Wedding Flowers

The History Behind Your Favorite Wedding Traditions

August 8, 2018

From hundred-year-old superstitions to family traditions your grandmother insists on continuing, perhaps no one day is more wrapped in tradition than your wedding day. And while most of us know what they are, few of us know how these decade-old traditions came about and why they’re so symbolic.

Whether you’re tying the knot this year, know someone who is, or are just interested in learning more about wedding culture, take a look below at some of our favorite wedding traditions and the meanings behind them.

Flower Girl

If one person is going to take attention away from the bride, it’s probably going to be the adorable flower girl. While we all know she’s responsible for throwing flower petals on the aisle as she walks before the bride, few people know how this tradition started. It was believed that this was a symbolic way of leading the bride from childhood to adult and motherhood. It’s for this reason that the flower girl is also usually dressed in white and similarly to the bride.

Throwing Rose Petals

While rose petals certainly add more color and beauty to the aisle, they serve a much more important purpose than that. Flower petals (which are traditionally red) are used to represent fertility. Because they’re thrown by the flower girl, this is also a symbol of transitioning from an innocent girl to a woman and soon mother.

Corsages

Corsages and their male counterpart, boutonnieres, have a long history in wedding ceremonies. In addition to acting as a beautiful accessory, corsages and boutonnieres were also believed to drive away evil spirits that may attack the bride on her happy day.

The Wedding Cake

Aside from being what many people look forward to most at a wedding, (aside from the “I do’s,” of course) wedding cakes are incredibly symbolic. During the Roman times, a piece of wedding cake was crumbled over the brides head to provide her with years of good luck (thankfully that tradition is no more!). The exchange of cake between bride and groom is also done for a lot more than a good laugh. The idea behind this tradition is that no matter what the future holds, you will serve your significant other and always be willing to help keep them happy and healthy.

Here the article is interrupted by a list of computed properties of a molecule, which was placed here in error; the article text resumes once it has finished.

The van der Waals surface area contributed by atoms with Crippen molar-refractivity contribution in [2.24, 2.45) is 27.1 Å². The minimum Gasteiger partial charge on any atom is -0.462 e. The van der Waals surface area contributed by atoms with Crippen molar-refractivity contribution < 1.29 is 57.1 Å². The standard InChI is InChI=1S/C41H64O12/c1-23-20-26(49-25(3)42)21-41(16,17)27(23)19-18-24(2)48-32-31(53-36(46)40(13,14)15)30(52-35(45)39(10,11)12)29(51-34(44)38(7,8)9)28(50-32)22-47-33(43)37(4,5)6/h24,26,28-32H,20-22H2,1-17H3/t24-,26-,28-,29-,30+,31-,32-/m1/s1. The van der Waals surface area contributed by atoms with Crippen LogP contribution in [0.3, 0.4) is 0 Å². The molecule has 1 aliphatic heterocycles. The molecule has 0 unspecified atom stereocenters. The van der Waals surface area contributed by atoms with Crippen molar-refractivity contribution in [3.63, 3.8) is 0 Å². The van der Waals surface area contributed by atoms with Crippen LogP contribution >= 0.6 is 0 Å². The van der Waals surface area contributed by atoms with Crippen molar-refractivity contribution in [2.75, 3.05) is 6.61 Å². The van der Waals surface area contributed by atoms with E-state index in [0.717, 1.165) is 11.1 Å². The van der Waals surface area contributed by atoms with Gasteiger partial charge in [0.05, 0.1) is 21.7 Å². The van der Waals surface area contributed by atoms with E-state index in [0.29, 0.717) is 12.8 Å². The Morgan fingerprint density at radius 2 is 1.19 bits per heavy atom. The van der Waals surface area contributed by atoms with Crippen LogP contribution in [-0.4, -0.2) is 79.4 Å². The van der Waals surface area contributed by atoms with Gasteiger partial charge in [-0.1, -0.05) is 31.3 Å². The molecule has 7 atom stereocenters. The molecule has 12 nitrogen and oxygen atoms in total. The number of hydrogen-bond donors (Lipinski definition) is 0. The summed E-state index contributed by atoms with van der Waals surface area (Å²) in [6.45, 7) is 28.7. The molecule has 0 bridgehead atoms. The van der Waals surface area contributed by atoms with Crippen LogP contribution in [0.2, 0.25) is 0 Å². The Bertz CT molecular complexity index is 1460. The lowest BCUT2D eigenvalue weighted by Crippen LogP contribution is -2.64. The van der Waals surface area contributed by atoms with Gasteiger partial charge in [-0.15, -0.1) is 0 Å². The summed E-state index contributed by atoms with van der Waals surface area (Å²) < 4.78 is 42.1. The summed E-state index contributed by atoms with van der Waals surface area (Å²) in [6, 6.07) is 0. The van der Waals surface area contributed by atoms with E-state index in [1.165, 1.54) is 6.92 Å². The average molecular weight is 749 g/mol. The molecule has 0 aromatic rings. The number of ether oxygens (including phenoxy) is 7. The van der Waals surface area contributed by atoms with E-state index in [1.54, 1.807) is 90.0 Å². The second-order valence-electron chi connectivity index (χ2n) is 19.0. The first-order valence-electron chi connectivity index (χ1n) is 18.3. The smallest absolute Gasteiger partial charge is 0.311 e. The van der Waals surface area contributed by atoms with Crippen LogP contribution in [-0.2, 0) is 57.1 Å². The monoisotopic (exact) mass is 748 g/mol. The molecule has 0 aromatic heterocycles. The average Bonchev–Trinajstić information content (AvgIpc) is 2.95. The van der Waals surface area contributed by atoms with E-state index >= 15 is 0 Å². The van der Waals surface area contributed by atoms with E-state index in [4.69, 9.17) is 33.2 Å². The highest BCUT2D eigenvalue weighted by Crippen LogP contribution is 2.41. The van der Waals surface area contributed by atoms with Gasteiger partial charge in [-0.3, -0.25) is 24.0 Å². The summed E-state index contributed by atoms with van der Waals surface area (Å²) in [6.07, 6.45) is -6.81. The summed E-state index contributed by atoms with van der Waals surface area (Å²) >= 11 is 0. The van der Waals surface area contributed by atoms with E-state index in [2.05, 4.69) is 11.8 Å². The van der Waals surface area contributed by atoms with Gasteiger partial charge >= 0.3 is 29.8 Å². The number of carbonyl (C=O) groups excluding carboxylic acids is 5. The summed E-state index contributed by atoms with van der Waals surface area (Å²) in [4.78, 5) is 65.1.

Carrying a Bouquet…

Flowers do a lot more than make a venue look beautiful. Because flowers are often used to symbolize fertility, they are found in many wedding traditions. In addition to warding off evil spirits, many people believed pollinated flowers would lead to a fertile marriage.

Close-up photo from a bride holding her pink wedding bouquet

Then Tossing it

Once the bride was married and could now have children, the idea was that it was time to pass that good luck onto someone she loves. This is where the idea that whoever catches the bouquet was next in line for marriage!

Something Old, Something New, Something Borrowed, Something Blue

While this is now seen as a charming ritual and way to include a loved one’s possessions into your ceremony, these ideas were once taken a bit more seriously. The initial idea behind these four trinkets was that something old would help you always remember and appreciate your past, something new represented optimism for the future, something borrowed symbolized borrowed happiness, and before white became synonymous with purity, blue was used.